Ah, those pesky unintended consequences. Always lurking, just out of sight, ready to jump out and surprise the unwitting. When Franz Ferdinand’s driver turned down a side street in Sarajevo, it wasn’t his intention to deliver his master into the path of Princip’s bullet and the world into mayhem, and I’m sure when Marx wrote his tracts in the nineteenth century he didn’t intend the slave labour camps and tens of millions of deaths around the world that were their consequence. But that's what happened.
But here, we’re going to talk about electronic trading again. A clutch of European banks have just been fined by the CFTC for manipulating the precious metals markets by indulging in “spoofing”. Website Zerohedge (mostly known for purveying some - how shall I put this? - arcane theories on the state of financial markets) knowingly comments that “there are still the occasional idiots out there who say gold and silver were never manipulated.” Well, maybe, but let’s look for a moment at the actual issues.
The findings were that at the banks involved, traders would put orders into the electronic trading platforms with the intent that they should not be executed and then very rapidly withdraw those same orders. Their intention, the authority found, was to suggest to the market that there was more buying (or selling) in the market than would otherwise have been thought, thus enabling the spoofers to achieve a better price than they would otherwise have expected. Well, yes, but then, these are traders and what they are paid to do is buy and sell at the best level they can achieve. The further accusation is that the same activities could result in stop-loss orders being triggered, to the detriment of those who had placed them.
I do sort of get this, in the sense that what is happening is that a picture is being painted of the market which is impressionistic rater than realistic - Monet rather than Canaletto, let’s say - and the regulatory authorities don’t like it. To be honest, I kind of sit on the fence on this, because I can see two sides to the problem; but that may be because I come from an older generation of traders, where spoofing would have been regarded as a regular part of the business.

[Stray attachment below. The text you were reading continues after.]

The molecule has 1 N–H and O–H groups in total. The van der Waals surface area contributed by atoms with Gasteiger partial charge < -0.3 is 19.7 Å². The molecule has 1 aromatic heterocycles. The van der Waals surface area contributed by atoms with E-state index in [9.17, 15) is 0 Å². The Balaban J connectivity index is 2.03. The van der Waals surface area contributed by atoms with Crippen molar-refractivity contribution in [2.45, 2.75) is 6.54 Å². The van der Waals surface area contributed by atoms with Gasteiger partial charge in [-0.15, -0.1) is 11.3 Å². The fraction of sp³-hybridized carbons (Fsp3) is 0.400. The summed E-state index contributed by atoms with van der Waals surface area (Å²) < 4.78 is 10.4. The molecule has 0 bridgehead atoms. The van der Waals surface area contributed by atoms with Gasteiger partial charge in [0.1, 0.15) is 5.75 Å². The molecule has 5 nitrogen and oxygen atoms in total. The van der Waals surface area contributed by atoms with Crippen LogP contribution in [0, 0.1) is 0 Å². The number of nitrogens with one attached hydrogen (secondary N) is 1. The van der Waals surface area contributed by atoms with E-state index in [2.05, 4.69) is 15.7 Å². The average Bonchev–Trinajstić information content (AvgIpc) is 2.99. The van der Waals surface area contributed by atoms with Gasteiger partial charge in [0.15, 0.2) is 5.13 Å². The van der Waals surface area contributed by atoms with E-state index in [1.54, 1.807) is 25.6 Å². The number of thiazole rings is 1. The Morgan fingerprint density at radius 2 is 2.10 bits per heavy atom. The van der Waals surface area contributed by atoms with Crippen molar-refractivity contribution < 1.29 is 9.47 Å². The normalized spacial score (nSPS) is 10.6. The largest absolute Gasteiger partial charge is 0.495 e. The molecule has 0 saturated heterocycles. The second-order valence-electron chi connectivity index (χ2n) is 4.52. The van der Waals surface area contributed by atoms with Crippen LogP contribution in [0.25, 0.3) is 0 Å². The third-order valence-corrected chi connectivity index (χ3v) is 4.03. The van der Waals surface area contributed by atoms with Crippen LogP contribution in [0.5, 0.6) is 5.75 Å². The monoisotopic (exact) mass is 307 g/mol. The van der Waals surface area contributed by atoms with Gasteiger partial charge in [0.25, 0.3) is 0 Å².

The difference between then and now is, of course, visibility. The advent of electronic trading platforms means that everything is visible to everybody; so whereas before, it was possible to spoof one or two other traders - on a telephone call - now, the entire market can be conned, if that is one’s intention. And the regulator’s brief is to ensure that all market participants are in an equal position, so, per se, spoofing the market must of itself be wrong.
I think there is a lot of nuance in here, though, that is being glossed over. Trading is an adversarial activity; although at the point of the execution of the trade there is obvious agreement, nevertheless each side has initiated the operation in expectation that it will be beneficial, which obviously means detrimental to the other participant. After all, markets can only go up, down or remain the same, so Party A’s gain is Party B’s loss. What the in-your-face openness of the electronic platform effectively does is remove the possibility of negotiation, so that what this case seems to be saying is that a trader has an obligation to enter into the system exactly what he or she wants to do - no more, and no less.
What I think I find uncomfortable about this is that it seems part of the assumption that has grown over recent years that ‘trader’ is a dirty word, that they are all, by definition almost, deliberately trying to cheat. For sure, there has been some egregious behaviour, and maybe there is more to this case than I have read in the reports, but this is why I talk of unintended consequences. I don’t believe that the electrification of trading platforms was designed to reduce the role of the trader to that of an order-enterer, but one can see that that is where we are heading.
I’m not making any comment on whether this is good or bad - I’m simply making an observation that with the best will in the world, sometimes things have results which may not have been foreseen. As we march towards an AI-dominated investment world - which I firmly believe is where we are going - this won’t be the last unexpected shift in people’s roles.